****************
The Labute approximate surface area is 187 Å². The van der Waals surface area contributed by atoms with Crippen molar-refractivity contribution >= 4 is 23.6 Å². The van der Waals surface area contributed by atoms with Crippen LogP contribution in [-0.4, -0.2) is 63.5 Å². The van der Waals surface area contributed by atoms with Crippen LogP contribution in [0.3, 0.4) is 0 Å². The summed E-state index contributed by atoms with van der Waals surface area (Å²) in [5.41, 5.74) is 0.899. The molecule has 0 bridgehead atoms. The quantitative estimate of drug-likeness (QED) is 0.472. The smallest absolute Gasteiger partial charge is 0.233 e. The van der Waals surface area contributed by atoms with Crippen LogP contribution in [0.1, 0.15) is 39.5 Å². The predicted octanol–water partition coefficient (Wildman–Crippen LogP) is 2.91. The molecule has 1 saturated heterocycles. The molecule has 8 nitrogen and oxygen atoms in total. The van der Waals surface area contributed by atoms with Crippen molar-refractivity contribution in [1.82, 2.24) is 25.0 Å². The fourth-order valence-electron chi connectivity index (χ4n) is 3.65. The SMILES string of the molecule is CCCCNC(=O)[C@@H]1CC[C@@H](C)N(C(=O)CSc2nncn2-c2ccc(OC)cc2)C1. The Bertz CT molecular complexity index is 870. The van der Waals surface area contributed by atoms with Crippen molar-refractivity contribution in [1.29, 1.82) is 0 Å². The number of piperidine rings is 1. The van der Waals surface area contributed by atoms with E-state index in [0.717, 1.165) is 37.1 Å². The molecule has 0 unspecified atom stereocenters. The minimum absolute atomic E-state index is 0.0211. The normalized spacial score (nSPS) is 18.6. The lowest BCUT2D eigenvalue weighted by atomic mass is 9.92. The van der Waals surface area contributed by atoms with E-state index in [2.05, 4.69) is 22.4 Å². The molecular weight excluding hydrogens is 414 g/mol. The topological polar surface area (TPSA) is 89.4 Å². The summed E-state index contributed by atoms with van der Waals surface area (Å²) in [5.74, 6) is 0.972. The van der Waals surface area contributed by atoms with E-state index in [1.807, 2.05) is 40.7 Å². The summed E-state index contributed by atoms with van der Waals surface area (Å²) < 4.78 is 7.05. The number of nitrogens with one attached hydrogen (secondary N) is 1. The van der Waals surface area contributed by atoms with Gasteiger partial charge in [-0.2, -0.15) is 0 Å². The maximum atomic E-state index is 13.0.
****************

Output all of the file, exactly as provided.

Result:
The Labute approximate surface area is 187 Å². The van der Waals surface area contributed by atoms with Crippen molar-refractivity contribution >= 4 is 23.6 Å². The van der Waals surface area contributed by atoms with Crippen LogP contribution in [-0.4, -0.2) is 63.5 Å². The van der Waals surface area contributed by atoms with Crippen LogP contribution in [0.3, 0.4) is 0 Å². The summed E-state index contributed by atoms with van der Waals surface area (Å²) in [5.41, 5.74) is 0.899. The molecule has 0 bridgehead atoms. The quantitative estimate of drug-likeness (QED) is 0.472. The smallest absolute Gasteiger partial charge is 0.233 e. The van der Waals surface area contributed by atoms with Crippen LogP contribution in [0.1, 0.15) is 39.5 Å². The predicted octanol–water partition coefficient (Wildman–Crippen LogP) is 2.91. The molecule has 1 saturated heterocycles. The molecule has 8 nitrogen and oxygen atoms in total. The van der Waals surface area contributed by atoms with Crippen molar-refractivity contribution in [1.82, 2.24) is 25.0 Å². The fourth-order valence-electron chi connectivity index (χ4n) is 3.65. The SMILES string of the molecule is CCCCNC(=O)[C@@H]1CC[C@@H](C)N(C(=O)CSc2nncn2-c2ccc(OC)cc2)C1. The Bertz CT molecular complexity index is 870. The van der Waals surface area contributed by atoms with Crippen molar-refractivity contribution in [1.29, 1.82) is 0 Å². The number of piperidine rings is 1. The van der Waals surface area contributed by atoms with E-state index in [0.717, 1.165) is 37.1 Å². The molecule has 0 unspecified atom stereocenters. The minimum absolute atomic E-state index is 0.0211. The normalized spacial score (nSPS) is 18.6. The lowest BCUT2D eigenvalue weighted by atomic mass is 9.92. The van der Waals surface area contributed by atoms with E-state index in [2.05, 4.69) is 22.4 Å². The molecular weight excluding hydrogens is 414 g/mol. The topological polar surface area (TPSA) is 89.4 Å². The summed E-state index contributed by atoms with van der Waals surface area (Å²) in [5.74, 6) is 0.972. The van der Waals surface area contributed by atoms with E-state index in [1.807, 2.05) is 40.7 Å². The summed E-state index contributed by atoms with van der Waals surface area (Å²) < 4.78 is 7.05. The number of nitrogens with one attached hydrogen (secondary N) is 1. The van der Waals surface area contributed by atoms with Gasteiger partial charge in [-0.2, -0.15) is 0 Å². The maximum atomic E-state index is 13.0.